Symbolic bravery not enough to save Lenihan's political legacy
Brian Lenihan remains one of the most controversial and divisive finance ministers in our history, writes Daniel McConnell
Published 14/06/2015 | 02:30
Last Wednesday, members of Brian Lenihan's family gathered in Blanchardstown for his fourth anniversary mass.
Dead at 52, having battled to save the country for two-and-a-half years and a terminal illness for 18 months, his legacy as finance minister is once again being assessed. This is right and proper as his term in office was the most dramatic, the most controversial since Michael Collins held that post.
Lenihan, the son, grandson, nephew and brother of Fianna Fail ministers, was steeped in the party's politics and tradition. Named Breen, he was a son of the midlands, born and raised in Athlone until he was 12. He went on to become a Trinity College Dublin law scholar and later a successful Senior Counsel.
The death of his father, Brian senior, led him to contest the 1996 Dublin West by-election. His director of elections, Noel Dempsey, has recalled his thoughts on Lenihan at the time: "I said to him 'you're not Breen anymore, you're Brian, the electorate don't give a feck, Brian was your father's name, they'll recognise that."
Frustrated for several years by Bertie Ahern who delayed his promotion to the ministerial ranks, Lenihan had to bide his time on the backbenches.
Yet, after less than a year as Justice Minister, Lenihan's short but cataclysmic term in finance had many elements of a Shakespearean tale - drama, pathos, comedy, farce and tragedy. From becoming minister just at a time when the country's finances were in freefall to his dysfunctional relationship with Brian Cowen.
That distrust would lead Lenihan to consider ousting his leader on a number of occasions, only to pull back at the last minute each time.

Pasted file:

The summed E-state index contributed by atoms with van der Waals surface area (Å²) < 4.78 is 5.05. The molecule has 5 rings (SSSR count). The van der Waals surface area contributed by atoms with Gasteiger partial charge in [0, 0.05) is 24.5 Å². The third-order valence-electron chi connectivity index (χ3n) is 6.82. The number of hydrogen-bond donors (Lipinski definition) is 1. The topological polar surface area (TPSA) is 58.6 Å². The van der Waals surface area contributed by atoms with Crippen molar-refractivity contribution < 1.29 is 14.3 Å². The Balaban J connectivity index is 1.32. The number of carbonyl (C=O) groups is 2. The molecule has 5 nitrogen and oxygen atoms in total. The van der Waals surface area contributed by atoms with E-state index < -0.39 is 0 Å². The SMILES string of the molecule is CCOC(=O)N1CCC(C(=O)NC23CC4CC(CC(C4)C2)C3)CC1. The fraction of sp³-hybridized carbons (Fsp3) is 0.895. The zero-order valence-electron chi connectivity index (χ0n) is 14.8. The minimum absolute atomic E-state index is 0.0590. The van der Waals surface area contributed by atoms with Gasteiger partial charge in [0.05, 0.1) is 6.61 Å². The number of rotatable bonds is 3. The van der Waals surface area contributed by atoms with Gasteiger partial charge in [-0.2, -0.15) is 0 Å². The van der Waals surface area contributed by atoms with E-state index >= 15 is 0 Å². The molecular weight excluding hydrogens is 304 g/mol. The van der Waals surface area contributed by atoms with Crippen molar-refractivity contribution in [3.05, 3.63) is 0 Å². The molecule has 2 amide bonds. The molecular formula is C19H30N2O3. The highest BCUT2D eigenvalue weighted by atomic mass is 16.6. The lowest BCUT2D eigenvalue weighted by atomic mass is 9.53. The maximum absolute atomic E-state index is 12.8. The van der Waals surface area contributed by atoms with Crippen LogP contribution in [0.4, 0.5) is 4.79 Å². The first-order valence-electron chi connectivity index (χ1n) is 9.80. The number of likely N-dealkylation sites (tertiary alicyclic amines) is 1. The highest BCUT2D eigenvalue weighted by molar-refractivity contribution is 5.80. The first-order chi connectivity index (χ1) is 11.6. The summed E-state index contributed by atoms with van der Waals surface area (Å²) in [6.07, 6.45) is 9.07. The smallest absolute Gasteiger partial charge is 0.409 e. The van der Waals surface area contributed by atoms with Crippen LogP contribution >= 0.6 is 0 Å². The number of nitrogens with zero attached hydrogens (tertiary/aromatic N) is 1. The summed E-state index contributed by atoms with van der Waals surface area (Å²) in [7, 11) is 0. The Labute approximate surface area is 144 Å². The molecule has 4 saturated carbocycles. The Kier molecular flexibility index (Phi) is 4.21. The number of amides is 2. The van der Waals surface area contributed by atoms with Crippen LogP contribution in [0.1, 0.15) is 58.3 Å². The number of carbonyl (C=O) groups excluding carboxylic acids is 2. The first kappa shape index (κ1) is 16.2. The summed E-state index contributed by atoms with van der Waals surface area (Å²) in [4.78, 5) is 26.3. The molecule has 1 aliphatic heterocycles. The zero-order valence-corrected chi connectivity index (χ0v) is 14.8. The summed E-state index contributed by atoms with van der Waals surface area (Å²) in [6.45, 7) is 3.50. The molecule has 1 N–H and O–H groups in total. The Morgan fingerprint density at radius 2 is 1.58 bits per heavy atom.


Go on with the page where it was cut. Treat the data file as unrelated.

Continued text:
To the public, Lenihan was the rookie finance minister who got to grips with the crisis and who, in the absence of their Taoiseach, looked to him for reassurance and leadership. His terminal illness and his courageous attempt to battle it head-on became symbolic of where the country found itself.
Last year, Brian Lenihan - In Calm and Crisis was published in an attempt to address the issue of his legacy. A collection of essays pulled together by his aunt Mary O'Rourke, Noel Whelan and Dr Brian Murphy, the book was very much positive and supportive in tone. While meritorious in its own way, by its own admission it lacked much of the critical objectivity needed to fully assess the Lenihan legacy. An RTE documentary is to be broadcast this week, attempting to fill that void. But as someone who is himself writing a book on Brian's time in office, my view is that Lenihan's legacy is a mixed one.
As Michael Noonan put it on the day Lenihan died: "I always said he was very effective in controlling the budget which was totally out of control when he became minister. He was very thorough on the fiscal side.
"He was less successful in his banking policy. His decisions there were bad in my view but I would excuse him because many of his decisions were based on incomplete information or downright bad information," Noonan added.
I have compared Lenihan to Arthur Griffith. Both men faced great adversity and battled against the odds only to see their country implode before their premature deaths.
Lenihan, against strong opposition from within his own Cabinet, his own party and in the country, attempted to salvage the crumbling wreck of the State only to see it end up in a Troika bailout as his own health was deteriorating. Like Griffith and Collins, Lenihan's premature death has only added to his allure as a figure of historical and political significance.
Daniel McConnell is the co-author of an upcoming Mercier Press book on Brian Lenihan's tenure as finance minister.